The second insert goes at the top of the <div> I called row3, which holds the password field:

<?php
if ( $error && empty($password) ) {
echo '<span style="gt;Oh Dear! You did not enter your password.</span><br>',"\n";
}
?>

I have to admit that this is easier using the <div> tag than it would have been using a table. A table would have required a new row, and a cell spanning two column widths for each insert. Using the <div> tag, I just squashed the new code inside the containing division and above the two floating "cells".

The code for the whole page has now become:

<?php
include('dbinfo.php'); // get database information
$error = false; //boolean used to contain error condition
/**
* The code below is ignored when the page loads
* but is run on reload after button click.
*/
if (isset($_POST['login'])) {
// variables filled with form inputs
$usertype = $_POST['usertype'];
$username = $_POST['username'];
$password = $_POST['password'];
// check that neither field is empty
if ( !empty($firstname) && !empty($lastname) ) {
//run crunchy code
} else {
$error = true; // error condition met
} // end of input check
} // end of buttonclicked conditional code
?>

<html>
<head>
<title>Active Math Java Private Portal</title>
<link rel="stylesheet" type="text/css" href="pportal.css" />
</head>
<body>
<div id="container">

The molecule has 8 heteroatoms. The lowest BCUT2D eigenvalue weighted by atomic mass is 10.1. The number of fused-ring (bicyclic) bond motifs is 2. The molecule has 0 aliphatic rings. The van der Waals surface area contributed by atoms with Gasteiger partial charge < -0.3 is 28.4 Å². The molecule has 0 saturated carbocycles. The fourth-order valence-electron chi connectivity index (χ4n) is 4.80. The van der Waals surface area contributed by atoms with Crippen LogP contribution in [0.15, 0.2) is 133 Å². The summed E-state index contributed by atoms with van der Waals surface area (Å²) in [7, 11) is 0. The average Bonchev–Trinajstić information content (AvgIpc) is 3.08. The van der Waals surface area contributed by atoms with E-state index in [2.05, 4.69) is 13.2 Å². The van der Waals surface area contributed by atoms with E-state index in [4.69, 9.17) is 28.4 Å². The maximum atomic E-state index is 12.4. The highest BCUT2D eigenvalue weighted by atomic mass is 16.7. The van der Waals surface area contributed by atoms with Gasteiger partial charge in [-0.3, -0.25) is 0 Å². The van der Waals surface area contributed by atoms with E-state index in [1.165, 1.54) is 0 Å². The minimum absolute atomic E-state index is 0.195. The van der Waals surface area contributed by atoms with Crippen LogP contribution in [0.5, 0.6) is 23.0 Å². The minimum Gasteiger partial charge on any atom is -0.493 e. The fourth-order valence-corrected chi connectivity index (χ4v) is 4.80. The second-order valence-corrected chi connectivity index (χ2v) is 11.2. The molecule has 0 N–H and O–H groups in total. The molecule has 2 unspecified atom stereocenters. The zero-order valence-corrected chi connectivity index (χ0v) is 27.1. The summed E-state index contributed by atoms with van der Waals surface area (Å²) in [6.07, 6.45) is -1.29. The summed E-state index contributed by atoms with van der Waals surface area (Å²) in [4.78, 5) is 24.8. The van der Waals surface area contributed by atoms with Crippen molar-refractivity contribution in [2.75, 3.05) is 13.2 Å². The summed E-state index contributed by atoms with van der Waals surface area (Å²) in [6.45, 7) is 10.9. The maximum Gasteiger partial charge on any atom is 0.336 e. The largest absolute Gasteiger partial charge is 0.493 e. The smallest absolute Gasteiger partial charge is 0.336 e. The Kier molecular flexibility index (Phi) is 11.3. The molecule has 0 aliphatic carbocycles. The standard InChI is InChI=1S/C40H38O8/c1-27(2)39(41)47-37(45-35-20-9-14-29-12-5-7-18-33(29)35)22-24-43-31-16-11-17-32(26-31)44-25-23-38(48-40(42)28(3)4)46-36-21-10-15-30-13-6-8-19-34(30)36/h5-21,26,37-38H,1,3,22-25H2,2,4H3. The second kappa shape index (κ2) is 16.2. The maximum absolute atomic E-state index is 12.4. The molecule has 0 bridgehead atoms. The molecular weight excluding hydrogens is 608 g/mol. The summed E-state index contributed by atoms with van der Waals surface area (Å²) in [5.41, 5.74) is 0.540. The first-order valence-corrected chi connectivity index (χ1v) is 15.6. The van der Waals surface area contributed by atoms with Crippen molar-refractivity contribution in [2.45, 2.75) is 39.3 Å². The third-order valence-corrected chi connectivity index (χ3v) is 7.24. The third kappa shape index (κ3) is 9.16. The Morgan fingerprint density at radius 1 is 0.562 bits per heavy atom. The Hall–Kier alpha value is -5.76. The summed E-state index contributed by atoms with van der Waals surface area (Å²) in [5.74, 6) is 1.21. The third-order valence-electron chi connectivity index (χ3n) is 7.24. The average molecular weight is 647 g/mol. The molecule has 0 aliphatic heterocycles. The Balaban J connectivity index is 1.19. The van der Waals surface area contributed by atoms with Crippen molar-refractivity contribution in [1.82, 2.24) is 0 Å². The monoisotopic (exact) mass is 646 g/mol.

<div id="header">
<h1 class="top">Rasch-ItemBank</h1>
<h3 class="top">A
<a class="top" href="http://www.interactived.com/softway.htm">
Softway</a> Open Source Project <br/>
Hosted by <a class="top" href="http://java.net/projects">Java.net</a>
</h3>
</div>
<div id="left">
<b>Menu</b><br />
<a class="menu" href="http://www.interactived.com/softway.htm">Home</a><br />
<a class="menu" href="http://www.interactived.com/research.htm">Research</a><br />
<a class="menu" href="http://www.interactived.com/software.htm">Software</a>
</div>
<div id="content" style="height:400px;width:85%;">
<h1 class="main">Active Math Java</h1>
<h3 class="main">Private Portal<br/>
The Blueridge School of Apalit, Inc.
</h3>
<div id=logintable class=inputtable>
<div id=row1 class=row>
<h3>Initial Login Screen</h3>
<form method="post" action="<?php echo $_SERVER['PHP_SELF']; ?>">
<div id=row1 class=row>
<div id=cell11 class=col1>Please select user or admin</div>
<div id=cell12 class=col2>
<select name="usertype" class=cbox>
<option value="user">user</option>
<option value="admin">admin</option>
</select>
</div>
</div><br/>
<div id=row2 class=row>
<?php
if ( $error && empty($username) ) {
echo '<span style="gt;Oh Dear! You did not enter your name.</span><br>',"\n";
}
?>
<div id=cell21 class=col1>Please enter your name</div>
<div id=cell22 class=col2><input type="text" name="username" class=itext /></div>
</div><br/>
<div id=row3 class=row>
<?php
if ( $error && empty($password) ) {
echo '<span style="gt;Oh Dear! You did not enter your password.</span><br>',"\n";
}
?>
<div id=cell31 class=col1>Please enter your password</div>
<div id=cell32 class=col2><input type="password" name="password" class=itext /></div>
</div><br/>
<div id=row4 class=row>
<div id=cell41 class=col1>Click button to log in</div>
<div id=cell42 class=col2><input type="submit" name="login" value="Log in to Portal" class=itext /></div>
</div><br/>
</form>
</div>
</div>
</div>

<div id="footer">
Helping Children to Achieve their Potential</div>
</div>
</body>
</html>

And when I clicked the login button, with two empty fields, the page came up as shown below:

No comments: